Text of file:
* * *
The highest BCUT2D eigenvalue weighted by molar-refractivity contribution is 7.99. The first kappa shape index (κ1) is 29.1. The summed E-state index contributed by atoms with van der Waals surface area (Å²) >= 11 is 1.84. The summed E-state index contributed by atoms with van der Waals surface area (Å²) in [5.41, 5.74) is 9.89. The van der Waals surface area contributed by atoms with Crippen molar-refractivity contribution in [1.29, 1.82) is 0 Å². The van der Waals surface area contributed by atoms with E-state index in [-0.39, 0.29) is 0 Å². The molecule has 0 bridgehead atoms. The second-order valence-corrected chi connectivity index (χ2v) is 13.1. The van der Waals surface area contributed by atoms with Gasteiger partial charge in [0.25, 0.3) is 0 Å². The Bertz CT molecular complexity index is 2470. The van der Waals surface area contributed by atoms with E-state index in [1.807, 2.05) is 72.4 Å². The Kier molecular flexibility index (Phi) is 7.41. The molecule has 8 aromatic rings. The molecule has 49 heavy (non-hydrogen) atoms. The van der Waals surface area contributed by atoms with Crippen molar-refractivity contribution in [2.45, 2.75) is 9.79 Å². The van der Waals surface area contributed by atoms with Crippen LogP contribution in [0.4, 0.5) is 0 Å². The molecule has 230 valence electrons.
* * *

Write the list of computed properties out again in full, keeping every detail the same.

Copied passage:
The highest BCUT2D eigenvalue weighted by molar-refractivity contribution is 7.99. The first kappa shape index (κ1) is 29.1. The summed E-state index contributed by atoms with van der Waals surface area (Å²) >= 11 is 1.84. The summed E-state index contributed by atoms with van der Waals surface area (Å²) in [5.41, 5.74) is 9.89. The van der Waals surface area contributed by atoms with Crippen molar-refractivity contribution in [1.29, 1.82) is 0 Å². The van der Waals surface area contributed by atoms with E-state index in [-0.39, 0.29) is 0 Å². The molecule has 0 bridgehead atoms. The second-order valence-corrected chi connectivity index (χ2v) is 13.1. The van der Waals surface area contributed by atoms with Gasteiger partial charge in [0.25, 0.3) is 0 Å². The Bertz CT molecular complexity index is 2470. The van der Waals surface area contributed by atoms with E-state index in [1.807, 2.05) is 72.4 Å². The Kier molecular flexibility index (Phi) is 7.41. The molecule has 8 aromatic rings. The molecule has 49 heavy (non-hydrogen) atoms. The van der Waals surface area contributed by atoms with Crippen molar-refractivity contribution in [2.45, 2.75) is 9.79 Å². The van der Waals surface area contributed by atoms with Crippen LogP contribution in [0.4, 0.5) is 0 Å². The molecule has 230 valence electrons.